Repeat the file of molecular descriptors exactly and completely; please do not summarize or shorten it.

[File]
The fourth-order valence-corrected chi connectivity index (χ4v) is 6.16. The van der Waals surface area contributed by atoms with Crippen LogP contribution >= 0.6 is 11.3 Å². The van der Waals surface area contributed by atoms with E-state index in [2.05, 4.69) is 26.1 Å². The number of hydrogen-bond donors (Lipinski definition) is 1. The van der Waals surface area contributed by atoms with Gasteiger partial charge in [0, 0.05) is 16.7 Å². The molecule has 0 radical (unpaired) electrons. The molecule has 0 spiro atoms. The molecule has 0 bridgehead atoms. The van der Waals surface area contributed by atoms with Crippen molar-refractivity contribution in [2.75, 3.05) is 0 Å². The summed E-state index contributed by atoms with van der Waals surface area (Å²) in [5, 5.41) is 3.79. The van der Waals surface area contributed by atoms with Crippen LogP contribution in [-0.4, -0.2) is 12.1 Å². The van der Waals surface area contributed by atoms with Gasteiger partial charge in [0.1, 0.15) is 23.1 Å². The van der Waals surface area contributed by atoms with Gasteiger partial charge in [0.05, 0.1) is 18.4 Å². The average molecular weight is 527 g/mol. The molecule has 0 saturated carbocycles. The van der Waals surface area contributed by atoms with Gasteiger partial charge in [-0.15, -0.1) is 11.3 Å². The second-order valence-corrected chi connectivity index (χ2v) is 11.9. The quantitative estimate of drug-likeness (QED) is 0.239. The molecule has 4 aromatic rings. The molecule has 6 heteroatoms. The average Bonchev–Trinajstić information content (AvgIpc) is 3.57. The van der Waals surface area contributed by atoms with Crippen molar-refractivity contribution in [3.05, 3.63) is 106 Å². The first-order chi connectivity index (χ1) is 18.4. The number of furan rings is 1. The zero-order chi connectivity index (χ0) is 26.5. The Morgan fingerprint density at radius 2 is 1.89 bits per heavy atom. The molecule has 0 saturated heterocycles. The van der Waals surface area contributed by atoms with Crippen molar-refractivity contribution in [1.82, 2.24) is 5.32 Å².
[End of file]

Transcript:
The fourth-order valence-corrected chi connectivity index (χ4v) is 6.16. The van der Waals surface area contributed by atoms with Crippen LogP contribution >= 0.6 is 11.3 Å². The van der Waals surface area contributed by atoms with E-state index in [2.05, 4.69) is 26.1 Å². The number of hydrogen-bond donors (Lipinski definition) is 1. The van der Waals surface area contributed by atoms with Gasteiger partial charge in [0, 0.05) is 16.7 Å². The molecule has 0 radical (unpaired) electrons. The molecule has 0 spiro atoms. The molecule has 0 bridgehead atoms. The van der Waals surface area contributed by atoms with Crippen molar-refractivity contribution in [2.75, 3.05) is 0 Å². The summed E-state index contributed by atoms with van der Waals surface area (Å²) in [5, 5.41) is 3.79. The van der Waals surface area contributed by atoms with Crippen LogP contribution in [-0.4, -0.2) is 12.1 Å². The van der Waals surface area contributed by atoms with Gasteiger partial charge in [0.1, 0.15) is 23.1 Å². The van der Waals surface area contributed by atoms with Gasteiger partial charge in [0.05, 0.1) is 18.4 Å². The average molecular weight is 527 g/mol. The molecule has 0 saturated carbocycles. The van der Waals surface area contributed by atoms with Gasteiger partial charge in [-0.15, -0.1) is 11.3 Å². The second-order valence-corrected chi connectivity index (χ2v) is 11.9. The quantitative estimate of drug-likeness (QED) is 0.239. The molecule has 4 aromatic rings. The molecule has 6 heteroatoms. The average Bonchev–Trinajstić information content (AvgIpc) is 3.57. The van der Waals surface area contributed by atoms with Crippen molar-refractivity contribution in [3.05, 3.63) is 106 Å². The first-order chi connectivity index (χ1) is 18.4. The number of furan rings is 1. The zero-order chi connectivity index (χ0) is 26.5. The Morgan fingerprint density at radius 2 is 1.89 bits per heavy atom. The molecule has 0 saturated heterocycles. The van der Waals surface area contributed by atoms with Crippen molar-refractivity contribution in [1.82, 2.24) is 5.32 Å².